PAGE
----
“Woe to you, because you build tombs for the prophets, and it was your ancestors who killed them. So, you testify that you approve of what your ancestors did; they killed the prophets, and you build their tombs. Because of this, God in his wisdom said, ‘I will send them prophets and apostles, some of whom they will kill and others they will persecute.’ Therefore, this generation will be held responsible for the blood of all the prophets that has been shed since the beginning of the world, from the blood of Abel to the blood of Zechariah, who was killed between the altar and the sanctuary. Yes, I tell you, this generation will be held responsible for it all.

“Woe to you experts in the law because you have taken away the key to knowledge. You yourselves have not entered, and you have hindered those who were entering.” (New International Version)

“The greatest way to live with honor in this world is to be what we pretend to be.”

Socrates

An outward showy spirituality means little to nothing – and it actually results in injustice and a lack of concern for others. Conversely, paying attention to the inner person has the effect of making our outer actions helpful and healing.

As you can tell from today’s Gospel lesson, Jesus had no use for the showy kind of spirituality. He was looking for a generous spirit of love and justice, willing to share with others from altruistic and benevolent motives. Instead, he got bupkis.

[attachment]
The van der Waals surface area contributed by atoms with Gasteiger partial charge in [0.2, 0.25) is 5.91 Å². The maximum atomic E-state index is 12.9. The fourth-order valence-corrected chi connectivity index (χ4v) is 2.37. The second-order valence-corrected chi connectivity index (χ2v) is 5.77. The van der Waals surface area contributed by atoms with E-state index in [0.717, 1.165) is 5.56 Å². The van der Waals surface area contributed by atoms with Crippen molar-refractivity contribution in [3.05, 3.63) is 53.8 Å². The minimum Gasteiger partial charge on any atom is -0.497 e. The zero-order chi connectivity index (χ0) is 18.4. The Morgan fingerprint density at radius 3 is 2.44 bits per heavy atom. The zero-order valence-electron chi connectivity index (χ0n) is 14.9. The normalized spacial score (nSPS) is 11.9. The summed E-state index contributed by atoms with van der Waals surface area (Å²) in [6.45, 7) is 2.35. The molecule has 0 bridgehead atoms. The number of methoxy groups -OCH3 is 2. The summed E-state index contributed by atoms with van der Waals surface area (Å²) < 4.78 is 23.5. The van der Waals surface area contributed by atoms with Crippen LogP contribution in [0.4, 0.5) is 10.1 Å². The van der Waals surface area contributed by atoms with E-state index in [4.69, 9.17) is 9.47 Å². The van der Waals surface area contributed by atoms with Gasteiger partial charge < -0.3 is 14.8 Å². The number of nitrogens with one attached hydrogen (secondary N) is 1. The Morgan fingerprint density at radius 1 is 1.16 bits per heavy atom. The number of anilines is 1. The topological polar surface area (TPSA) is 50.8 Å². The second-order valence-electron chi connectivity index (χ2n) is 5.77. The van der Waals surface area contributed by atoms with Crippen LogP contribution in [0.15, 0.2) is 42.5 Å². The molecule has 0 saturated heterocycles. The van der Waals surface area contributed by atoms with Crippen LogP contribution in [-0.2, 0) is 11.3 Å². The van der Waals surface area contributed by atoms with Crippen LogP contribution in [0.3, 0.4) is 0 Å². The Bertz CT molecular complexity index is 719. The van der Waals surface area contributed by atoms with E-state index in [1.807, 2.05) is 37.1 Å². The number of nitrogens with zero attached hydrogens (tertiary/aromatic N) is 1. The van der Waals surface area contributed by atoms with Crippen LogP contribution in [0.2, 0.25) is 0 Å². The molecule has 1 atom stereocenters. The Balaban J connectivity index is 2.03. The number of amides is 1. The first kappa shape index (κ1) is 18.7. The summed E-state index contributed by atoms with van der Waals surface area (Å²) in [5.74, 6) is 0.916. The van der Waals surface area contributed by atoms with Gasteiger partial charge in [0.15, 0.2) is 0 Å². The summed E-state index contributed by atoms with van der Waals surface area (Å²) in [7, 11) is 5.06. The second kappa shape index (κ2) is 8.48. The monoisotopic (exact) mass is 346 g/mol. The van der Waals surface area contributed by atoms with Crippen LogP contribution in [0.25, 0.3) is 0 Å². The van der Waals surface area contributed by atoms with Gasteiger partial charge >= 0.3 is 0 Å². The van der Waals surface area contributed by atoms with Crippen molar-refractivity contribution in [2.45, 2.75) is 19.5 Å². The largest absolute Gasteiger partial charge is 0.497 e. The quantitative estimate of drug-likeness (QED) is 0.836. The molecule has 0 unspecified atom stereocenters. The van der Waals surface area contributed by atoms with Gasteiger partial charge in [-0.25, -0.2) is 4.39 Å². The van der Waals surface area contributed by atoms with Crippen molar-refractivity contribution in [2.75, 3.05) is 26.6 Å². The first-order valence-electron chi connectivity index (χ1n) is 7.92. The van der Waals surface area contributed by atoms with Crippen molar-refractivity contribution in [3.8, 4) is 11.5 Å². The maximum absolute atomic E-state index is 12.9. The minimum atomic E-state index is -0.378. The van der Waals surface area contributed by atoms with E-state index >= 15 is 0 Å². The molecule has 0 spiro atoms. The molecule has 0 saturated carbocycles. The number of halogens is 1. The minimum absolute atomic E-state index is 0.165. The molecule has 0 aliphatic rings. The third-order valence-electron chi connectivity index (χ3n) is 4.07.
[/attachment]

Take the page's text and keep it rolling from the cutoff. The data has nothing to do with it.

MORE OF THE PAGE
The woes Jesus pronounced on the showy spiritual charlatans were a kind of grieving and lamenting of how far astray the religious were from genuine heartfelt spirituality.

Unfortunately, there are pious people today who claim the name of Christ and slam the door of God’s kingdom in the faces of others by:

  • Saying God’s grace is for all, then turning around and avoiding certain people, calling them “sinners.”
  • Having explicit written statements or rules that exclude people from serving God.
  • Binding people to human traditions and practices instead of Holy Scripture. 
  • Declaring the seven deadly words of the Church: “We’ve never done it that way before.” 

Jesus called the religious leaders out. And rather than listening and changing, the leaders just felt insulted and offended. They refused to hear that their nit-picking religious obsessions and criticizing judgments of others kept people from accessing God’s love and justice.

The Lord’s words are pointed and hard. Jesus talked to them this way, it seems to me, because they probably wouldn’t have heard it any other way. In other words, Christ talked their language so they could hear him.

The Pharisees often get a bad rap. But they were faithful givers. They rightly and deservedly gave a tenth of everything they had. However, the problem was that they did it so they could feel really good about themselves, thereby feeling justified in neglecting the weightier matters of the law, the stuff they really didn’t want to do. 

This is the kind of mental gymnastics which is still done today, by saying, “Hey, man, I do my part. I give,” but all the while having no intention of focusing on weightier matters of justice, mercy, and faithfulness. It is essentially using money and stuff to buy off God. It is focusing on the minutia of pennies and dimes, instead of saving lives.

The weighty matters of the Law were there in the Old Testament. They just got ignored….

“This is what the Lord All-Powerful said:
‘You must do what is right and fair.
    You must be kind and
    show mercy to each other.
Don’t hurt widows and orphans,
    strangers, or poor people.
Don’t even think of doing bad things to each other!’”

But they refused to listen
    and refused to do what he wanted.
They closed their ears so that they
    could not hear what God said.
They were very stubborn
    and would not obey the law.